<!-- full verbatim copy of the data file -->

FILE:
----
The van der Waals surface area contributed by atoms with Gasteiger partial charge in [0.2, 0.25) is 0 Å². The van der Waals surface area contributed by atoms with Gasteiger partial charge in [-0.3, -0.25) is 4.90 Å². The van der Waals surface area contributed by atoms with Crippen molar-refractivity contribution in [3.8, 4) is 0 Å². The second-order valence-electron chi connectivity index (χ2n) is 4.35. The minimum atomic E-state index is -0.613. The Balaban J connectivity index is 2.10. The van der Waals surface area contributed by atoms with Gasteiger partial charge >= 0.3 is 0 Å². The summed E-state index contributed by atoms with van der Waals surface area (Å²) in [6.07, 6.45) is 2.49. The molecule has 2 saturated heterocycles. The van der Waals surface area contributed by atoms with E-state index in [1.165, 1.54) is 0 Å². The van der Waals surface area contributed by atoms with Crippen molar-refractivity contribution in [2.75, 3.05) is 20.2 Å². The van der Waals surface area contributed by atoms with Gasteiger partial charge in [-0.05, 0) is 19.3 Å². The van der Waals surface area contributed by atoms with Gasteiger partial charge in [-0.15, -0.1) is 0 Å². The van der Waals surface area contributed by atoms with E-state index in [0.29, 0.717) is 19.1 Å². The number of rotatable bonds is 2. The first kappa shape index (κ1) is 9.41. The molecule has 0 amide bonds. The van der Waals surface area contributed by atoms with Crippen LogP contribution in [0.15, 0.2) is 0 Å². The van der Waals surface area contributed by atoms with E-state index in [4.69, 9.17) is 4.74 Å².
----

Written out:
The van der Waals surface area contributed by atoms with Gasteiger partial charge in [0.2, 0.25) is 0 Å². The van der Waals surface area contributed by atoms with Gasteiger partial charge in [-0.3, -0.25) is 4.90 Å². The van der Waals surface area contributed by atoms with Crippen molar-refractivity contribution in [3.8, 4) is 0 Å². The second-order valence-electron chi connectivity index (χ2n) is 4.35. The minimum atomic E-state index is -0.613. The Balaban J connectivity index is 2.10. The van der Waals surface area contributed by atoms with Gasteiger partial charge >= 0.3 is 0 Å². The summed E-state index contributed by atoms with van der Waals surface area (Å²) in [6.07, 6.45) is 2.49. The molecule has 2 saturated heterocycles. The van der Waals surface area contributed by atoms with E-state index in [1.165, 1.54) is 0 Å². The van der Waals surface area contributed by atoms with Crippen molar-refractivity contribution in [2.75, 3.05) is 20.2 Å². The van der Waals surface area contributed by atoms with Gasteiger partial charge in [-0.05, 0) is 19.3 Å². The van der Waals surface area contributed by atoms with Gasteiger partial charge in [-0.15, -0.1) is 0 Å². The van der Waals surface area contributed by atoms with E-state index in [0.29, 0.717) is 19.1 Å². The number of rotatable bonds is 2. The first kappa shape index (κ1) is 9.41. The molecule has 0 amide bonds. The van der Waals surface area contributed by atoms with Crippen LogP contribution in [0.15, 0.2) is 0 Å². The van der Waals surface area contributed by atoms with E-state index in [4.69, 9.17) is 4.74 Å².